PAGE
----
Sear, Simmer & Stir

Life, style & food in the District

The Lentilist: Cooking with the “super-natural” and super-hearty legume

Using lentils as my medium in a (somewhat) vegetarian lifestyle

First off, I would like to apologize for the punny headline and subhead. It’s something I was born with, people, and I can’t help it.

Now let’s get down to business.

Northwest D.C. experienced some snow and ice this weekend, which automatically inspired me to stay in my soft clothes, pay-off a dreaded pile of bills, catch-up on crappy TV, read the Post, and of course, cook-up something warm, comforting and hearty.

These past few months, I’ve been more-and-more motivated to cook and embrace a vegetarian lifestyle. I don’t think I could ever make the complete leap from my current omnivorous state to full-on vegetarian, but I am really trying to cook and incorporate vegetarian meals and dishes into my daily diet.

This inclination comes from a few different lines of practice and reasoning.

For one, buying quality (ideally, grass fed/humanely-raised/local..yadda, yadda, yadda) meat these days is incredibly expensive. Because of this reason, alone, we usually only buy and cook one meat dish per week (thank the stars for leftovers). And lately, I feel as though my tastes for meat have even changed. I don’t think I could ever give up a perfectly seared medium-rare filet mignon, a super juicy hamburger cooked over charcoal in the summer air, or that forbidden treat of bacon crumbled over my Cobb salad (let’s be real – placed next to my banana pancakes)…. BUT, I rarely have any interest in cooking (or eating) chicken breasts or turkey burgers on a weeknight. I’d rather save the money and the pile of dishes for something else (like Chinese take-out or beer).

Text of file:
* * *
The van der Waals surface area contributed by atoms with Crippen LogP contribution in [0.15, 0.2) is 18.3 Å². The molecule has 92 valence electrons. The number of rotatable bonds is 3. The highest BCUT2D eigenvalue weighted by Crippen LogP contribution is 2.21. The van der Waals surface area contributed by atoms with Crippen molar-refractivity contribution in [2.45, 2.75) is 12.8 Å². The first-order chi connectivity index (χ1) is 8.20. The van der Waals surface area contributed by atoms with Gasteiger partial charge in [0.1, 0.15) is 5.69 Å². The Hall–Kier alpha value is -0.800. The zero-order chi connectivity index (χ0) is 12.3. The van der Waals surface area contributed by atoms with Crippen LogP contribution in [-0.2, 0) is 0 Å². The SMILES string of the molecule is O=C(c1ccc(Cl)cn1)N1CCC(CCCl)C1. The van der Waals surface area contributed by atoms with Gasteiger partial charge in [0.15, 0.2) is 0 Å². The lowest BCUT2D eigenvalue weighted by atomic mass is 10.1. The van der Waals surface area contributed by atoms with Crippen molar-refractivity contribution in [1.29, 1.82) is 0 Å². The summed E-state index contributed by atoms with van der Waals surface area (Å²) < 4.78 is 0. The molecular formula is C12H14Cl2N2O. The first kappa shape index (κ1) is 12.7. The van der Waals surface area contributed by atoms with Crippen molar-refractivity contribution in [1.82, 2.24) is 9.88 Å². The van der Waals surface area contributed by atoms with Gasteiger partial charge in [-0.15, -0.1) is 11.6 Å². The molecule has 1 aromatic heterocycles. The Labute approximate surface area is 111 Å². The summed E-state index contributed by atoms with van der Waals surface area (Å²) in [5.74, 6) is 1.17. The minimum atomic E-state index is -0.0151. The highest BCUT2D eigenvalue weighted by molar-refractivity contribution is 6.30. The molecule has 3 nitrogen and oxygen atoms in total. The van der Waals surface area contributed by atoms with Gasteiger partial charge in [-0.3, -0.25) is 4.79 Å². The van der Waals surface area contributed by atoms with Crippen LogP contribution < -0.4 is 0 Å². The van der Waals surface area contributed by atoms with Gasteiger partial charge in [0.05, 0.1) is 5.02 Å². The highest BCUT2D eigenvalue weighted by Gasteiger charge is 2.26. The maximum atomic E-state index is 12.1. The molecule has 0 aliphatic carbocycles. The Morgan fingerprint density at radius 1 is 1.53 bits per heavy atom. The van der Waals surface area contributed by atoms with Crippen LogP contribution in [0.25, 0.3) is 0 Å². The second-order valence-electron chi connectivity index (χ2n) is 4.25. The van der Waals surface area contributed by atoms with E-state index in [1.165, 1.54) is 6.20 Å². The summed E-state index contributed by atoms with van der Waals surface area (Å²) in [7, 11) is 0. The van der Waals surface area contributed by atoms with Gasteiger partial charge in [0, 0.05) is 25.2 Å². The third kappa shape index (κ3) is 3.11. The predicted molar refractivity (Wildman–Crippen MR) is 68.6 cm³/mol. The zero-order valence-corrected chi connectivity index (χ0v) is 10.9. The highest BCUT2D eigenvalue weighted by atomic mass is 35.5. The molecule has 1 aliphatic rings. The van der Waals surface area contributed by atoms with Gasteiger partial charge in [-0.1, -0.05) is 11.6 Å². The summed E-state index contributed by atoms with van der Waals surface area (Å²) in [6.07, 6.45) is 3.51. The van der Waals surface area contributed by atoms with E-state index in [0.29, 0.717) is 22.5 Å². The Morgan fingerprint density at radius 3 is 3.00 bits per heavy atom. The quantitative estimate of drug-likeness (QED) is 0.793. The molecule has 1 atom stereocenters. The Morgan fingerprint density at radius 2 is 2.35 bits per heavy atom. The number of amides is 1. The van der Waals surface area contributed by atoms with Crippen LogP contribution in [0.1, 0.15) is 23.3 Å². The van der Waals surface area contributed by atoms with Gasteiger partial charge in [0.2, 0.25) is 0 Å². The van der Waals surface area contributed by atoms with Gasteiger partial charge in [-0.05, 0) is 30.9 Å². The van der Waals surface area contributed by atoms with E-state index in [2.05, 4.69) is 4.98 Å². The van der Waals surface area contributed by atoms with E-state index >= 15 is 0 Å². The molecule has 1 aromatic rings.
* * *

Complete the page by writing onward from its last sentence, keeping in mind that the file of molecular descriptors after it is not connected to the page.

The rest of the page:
Lately, I’ve also been incredibly inspired (and well-fed) by a newish co-worker who happens to be an amazing vegetarian personal chef. I swear that girl could make tofu and tempeh taste like chocolate cake, if she wanted. (Actually, that reminds me of this amazing “chocolate pudding” she makes with nothing but avocados and cocoa… I need to get that recipe.) But seriously, she’s made me love vegetarian cuisine more than my ol’ Moosewood ever did…

And lastly, did I mention money? All I have to say is, tonight’s meal–of which made a giant pot–cost me less than $5 at Whole Foods… And we will be eating it all week…

During these past few months of working with Rachel (aforementioned amazing vegetarian chef who has an equally awesome name), I’ve had the pleasure to sample an array of delicious and wildly different lentil dishes. I don’t have any of her recipes in my possession (I keep telling her she needs to write them down, publish a cookbook and sell that shit), but I do remember one lentil dish I especially liked was very tomato-ey… and so that is the direction in which I ventured. The final dish I made turned into something more like a stew or chili, but I am very happy with it! (Wiping mouth with napkin and ignoring screams and throwing of furniture coming from my Pats-loving husband…)

So here is what I did (Sorry – measurements are not exact, but the beauty of cooking is improvising and creating!):

  • Cook the lentils a few minutes short of the package’s instructions (you don’t want them to become too mushy when they stew with the other goodies later on in the process) and drain them – Set aside.
  • Dice one large white onion and some carrots